Checklist for slide review

Whether you are getting ready to review somebody’s presentation, or you are presenting your slides to a supervisor or a friend for feedback, here is a handy check-list of questions you should be able to answer.

First, few organizational questions:

  • When is the presentation?
  • How much time you will be given? (total talk time, Q&A time)
  • Will it be in front of live audience, broadcasted, or both?
  • What is the aspect ratio of projector you will be using?
  • Who is the audience, how close are they to you professionally? (Think general public vs collaborator)
  • Will your presentation be interrupted with questions or you have solid block of time?
  • Have you uploaded your presentation to cloud storage in case the laptop dies?

Now more about the content:

  • What is the main product you are presenting?
  • What is the problem you are trying to solve in your work?
  • Why is this problem important?
  • What existing solutions have you considered?
  • What are the key benefits and shortcomings of those solutions?
  • Which particular gap your solution fills?
  • What are the limitations of your solution?

Considerations about the style and information density:

  • Does every title sound like a message? Bad: “Comparing medications A and B for blood pressure“, good: “Medication B is not different from A for blood pressure
  • Do labels on plots occupy as much space as possible?
  • Are any slides have more than two plots? Is it really necessary?
  • Have you considered that each pixel costs you money? Can you reduce number of blank or useless pixels?
  • If you want to present animation/movies, do you have static images to back you up and highlight the point?
  • Do you have a “graphical abstract” at the end of the slides that summarizes findings and showcases few results while using minimal text?

Remember that quality of your talk will improve with each practice presentation. Find few friends who care, and do several runs of your slides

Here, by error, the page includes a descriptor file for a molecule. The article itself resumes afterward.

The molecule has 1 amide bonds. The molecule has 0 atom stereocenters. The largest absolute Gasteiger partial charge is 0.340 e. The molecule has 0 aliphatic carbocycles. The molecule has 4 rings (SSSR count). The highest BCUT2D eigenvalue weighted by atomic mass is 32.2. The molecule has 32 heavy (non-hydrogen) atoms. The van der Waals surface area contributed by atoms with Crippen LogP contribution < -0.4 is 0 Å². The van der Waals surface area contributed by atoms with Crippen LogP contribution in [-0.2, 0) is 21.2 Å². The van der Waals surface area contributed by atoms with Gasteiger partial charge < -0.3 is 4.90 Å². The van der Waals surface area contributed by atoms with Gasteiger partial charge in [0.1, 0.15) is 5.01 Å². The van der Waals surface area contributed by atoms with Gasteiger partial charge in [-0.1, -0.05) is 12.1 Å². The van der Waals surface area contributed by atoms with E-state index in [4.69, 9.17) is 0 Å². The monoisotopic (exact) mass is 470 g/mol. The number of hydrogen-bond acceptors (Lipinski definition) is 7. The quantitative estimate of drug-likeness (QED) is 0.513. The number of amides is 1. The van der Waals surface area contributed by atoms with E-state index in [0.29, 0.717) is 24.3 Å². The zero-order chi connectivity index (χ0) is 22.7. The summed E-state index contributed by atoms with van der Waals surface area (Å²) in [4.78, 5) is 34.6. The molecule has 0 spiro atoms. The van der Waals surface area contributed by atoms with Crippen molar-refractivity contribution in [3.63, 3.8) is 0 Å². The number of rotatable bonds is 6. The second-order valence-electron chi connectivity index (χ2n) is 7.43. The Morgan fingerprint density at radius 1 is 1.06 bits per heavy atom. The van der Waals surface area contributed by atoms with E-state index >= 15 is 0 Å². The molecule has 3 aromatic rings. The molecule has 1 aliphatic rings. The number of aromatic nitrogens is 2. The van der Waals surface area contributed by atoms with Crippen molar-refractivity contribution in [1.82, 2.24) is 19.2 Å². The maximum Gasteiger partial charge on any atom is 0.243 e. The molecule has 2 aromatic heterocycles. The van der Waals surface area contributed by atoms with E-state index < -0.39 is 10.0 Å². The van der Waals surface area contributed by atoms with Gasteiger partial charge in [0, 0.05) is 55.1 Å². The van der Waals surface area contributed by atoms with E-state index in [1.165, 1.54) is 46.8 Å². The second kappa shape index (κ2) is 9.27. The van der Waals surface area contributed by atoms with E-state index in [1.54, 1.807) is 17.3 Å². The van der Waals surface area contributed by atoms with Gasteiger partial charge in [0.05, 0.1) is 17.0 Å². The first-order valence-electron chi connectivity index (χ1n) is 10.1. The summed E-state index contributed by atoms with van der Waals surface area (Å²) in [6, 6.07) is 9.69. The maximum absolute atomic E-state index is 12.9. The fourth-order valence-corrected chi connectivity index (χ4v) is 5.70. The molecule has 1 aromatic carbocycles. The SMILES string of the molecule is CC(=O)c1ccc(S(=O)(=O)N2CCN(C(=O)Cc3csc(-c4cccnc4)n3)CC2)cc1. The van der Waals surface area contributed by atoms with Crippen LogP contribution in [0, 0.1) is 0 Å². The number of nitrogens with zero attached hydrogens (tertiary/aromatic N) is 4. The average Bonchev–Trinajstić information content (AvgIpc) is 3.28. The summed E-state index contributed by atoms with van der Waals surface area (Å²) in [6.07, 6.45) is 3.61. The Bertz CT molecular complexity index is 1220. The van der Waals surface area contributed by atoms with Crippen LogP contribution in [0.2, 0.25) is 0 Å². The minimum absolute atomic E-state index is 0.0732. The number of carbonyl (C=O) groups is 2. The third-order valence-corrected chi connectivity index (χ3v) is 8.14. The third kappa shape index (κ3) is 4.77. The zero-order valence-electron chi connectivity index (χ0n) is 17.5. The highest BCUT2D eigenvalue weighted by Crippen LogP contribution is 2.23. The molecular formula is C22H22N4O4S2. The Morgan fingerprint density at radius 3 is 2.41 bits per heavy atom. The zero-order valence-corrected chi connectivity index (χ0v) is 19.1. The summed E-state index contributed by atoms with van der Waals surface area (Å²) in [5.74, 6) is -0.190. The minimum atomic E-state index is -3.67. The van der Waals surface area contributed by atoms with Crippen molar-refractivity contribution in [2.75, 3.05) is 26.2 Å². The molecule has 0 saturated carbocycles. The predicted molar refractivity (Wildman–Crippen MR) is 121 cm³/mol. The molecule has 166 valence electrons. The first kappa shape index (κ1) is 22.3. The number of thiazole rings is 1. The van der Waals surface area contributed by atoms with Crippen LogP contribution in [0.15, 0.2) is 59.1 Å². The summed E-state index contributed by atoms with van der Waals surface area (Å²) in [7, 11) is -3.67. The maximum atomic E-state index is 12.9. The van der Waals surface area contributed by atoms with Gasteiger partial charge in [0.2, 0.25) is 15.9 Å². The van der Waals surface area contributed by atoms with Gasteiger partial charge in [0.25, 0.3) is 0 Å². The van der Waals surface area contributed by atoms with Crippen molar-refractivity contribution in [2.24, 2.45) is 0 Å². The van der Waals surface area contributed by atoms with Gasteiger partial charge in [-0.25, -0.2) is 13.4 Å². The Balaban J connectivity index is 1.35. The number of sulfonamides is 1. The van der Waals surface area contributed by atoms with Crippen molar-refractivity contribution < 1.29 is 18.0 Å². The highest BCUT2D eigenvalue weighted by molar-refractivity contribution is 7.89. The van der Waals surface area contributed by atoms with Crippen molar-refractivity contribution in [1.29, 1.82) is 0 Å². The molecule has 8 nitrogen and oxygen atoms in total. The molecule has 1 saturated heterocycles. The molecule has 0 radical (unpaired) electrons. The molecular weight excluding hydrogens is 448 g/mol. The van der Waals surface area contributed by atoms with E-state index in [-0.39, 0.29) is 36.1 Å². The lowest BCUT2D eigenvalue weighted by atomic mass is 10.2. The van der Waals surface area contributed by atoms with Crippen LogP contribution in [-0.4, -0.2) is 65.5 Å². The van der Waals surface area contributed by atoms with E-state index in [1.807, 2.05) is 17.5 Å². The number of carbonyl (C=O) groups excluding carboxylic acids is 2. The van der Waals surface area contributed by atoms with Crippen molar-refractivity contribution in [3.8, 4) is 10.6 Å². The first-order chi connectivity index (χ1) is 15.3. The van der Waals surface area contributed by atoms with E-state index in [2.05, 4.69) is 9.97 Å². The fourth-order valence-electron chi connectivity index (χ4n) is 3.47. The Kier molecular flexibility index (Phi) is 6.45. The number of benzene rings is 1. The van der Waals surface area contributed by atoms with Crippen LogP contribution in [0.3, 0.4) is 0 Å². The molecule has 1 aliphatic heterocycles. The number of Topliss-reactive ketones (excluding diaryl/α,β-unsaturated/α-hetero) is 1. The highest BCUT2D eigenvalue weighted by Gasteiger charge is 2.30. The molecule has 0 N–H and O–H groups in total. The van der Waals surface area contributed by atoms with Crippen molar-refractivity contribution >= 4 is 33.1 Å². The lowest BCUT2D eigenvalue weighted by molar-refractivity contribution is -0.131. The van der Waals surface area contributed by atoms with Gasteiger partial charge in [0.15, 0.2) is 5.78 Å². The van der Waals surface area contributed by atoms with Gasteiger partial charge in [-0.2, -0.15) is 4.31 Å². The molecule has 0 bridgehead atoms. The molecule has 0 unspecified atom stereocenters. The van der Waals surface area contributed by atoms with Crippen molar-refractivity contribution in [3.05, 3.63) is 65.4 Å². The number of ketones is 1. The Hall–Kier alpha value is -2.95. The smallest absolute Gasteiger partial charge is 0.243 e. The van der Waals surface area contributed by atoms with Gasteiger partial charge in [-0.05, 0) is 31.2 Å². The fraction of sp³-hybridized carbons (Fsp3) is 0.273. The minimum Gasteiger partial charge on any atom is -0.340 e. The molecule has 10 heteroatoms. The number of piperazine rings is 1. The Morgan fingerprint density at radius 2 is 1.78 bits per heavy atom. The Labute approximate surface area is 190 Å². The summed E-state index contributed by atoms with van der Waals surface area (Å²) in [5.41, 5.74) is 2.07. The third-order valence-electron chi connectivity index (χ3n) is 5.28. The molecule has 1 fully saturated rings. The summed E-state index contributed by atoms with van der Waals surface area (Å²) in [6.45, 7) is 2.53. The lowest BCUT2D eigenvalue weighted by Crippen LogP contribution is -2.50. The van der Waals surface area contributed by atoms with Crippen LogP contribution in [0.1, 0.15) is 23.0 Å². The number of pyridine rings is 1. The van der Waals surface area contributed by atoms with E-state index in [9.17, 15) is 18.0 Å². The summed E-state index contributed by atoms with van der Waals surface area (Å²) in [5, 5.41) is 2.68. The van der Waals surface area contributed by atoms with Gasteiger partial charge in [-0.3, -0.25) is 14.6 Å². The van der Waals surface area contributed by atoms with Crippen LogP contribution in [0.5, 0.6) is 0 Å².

Bonus round: checklist for inviting someone to speak

When inviting someone to give a talk, fill in the blanks and send it to them

  • Your talk starts at __
  • Please keep talk under __ minutes so we can have __ minutes for Q&A
  • The questions are going to be at the end/interrupting the talk
  • The projector we have is 4:3/16:9
  • There will be __ people in audience, mainly ___

Call for providing better working conditions for researchers

Current US regulations of workplace benefits, accommodations, and options are terrible. This stems from a long past of aggressive capitalism fueled by communism/socialism fear-mongering. One example is at-will employment laws that disproportionally shift power from workers to companies.

Other regulations and practices are accepted historically. For example, open plan office spaces that have been proven to be terrible for productivity specially in creative work. Some of these decisions are driven by attempt to save money, others by ignorance and lack of empathy.

Fortunately, many companies come to realize that there are things that make workers happier, more productive, and efficient, while perhaps costing a little bit of money to the company. Basecamp offers exceptional benefits which not only save money to the employees ($100/month fitness allowance, $1000/year continuing education allowance, paid 16-week parental leave) but communicate:

We respect you and want you to be happy and life is hard enough

That is reflected by the 4-day work week during summer and the 1-month sabbatical every 3 years. Basecamp, arguably, makes a lot of money and as a private company capable of making these decisions. Other organizations might not have enough fiscal or political capital to advocate for better benefits or work conditions, being forced to follow “corporate regulations” or “it always been like that”.

That will not stop us from asking for, and in some circumstances, demand more respect and more responsibility from organization where we work. Here is a list of facilities that we think are necessary and should be provided to all researchers, students working in labs, and staff in any institution:

Some of these items have been requested and received at my previous institution, others not yet successfully implemented. There is always room for improvement, and we should start with a list of necessary improvements to the workplace and then collaborate with institutions to increase happiness and productivity in academic environment.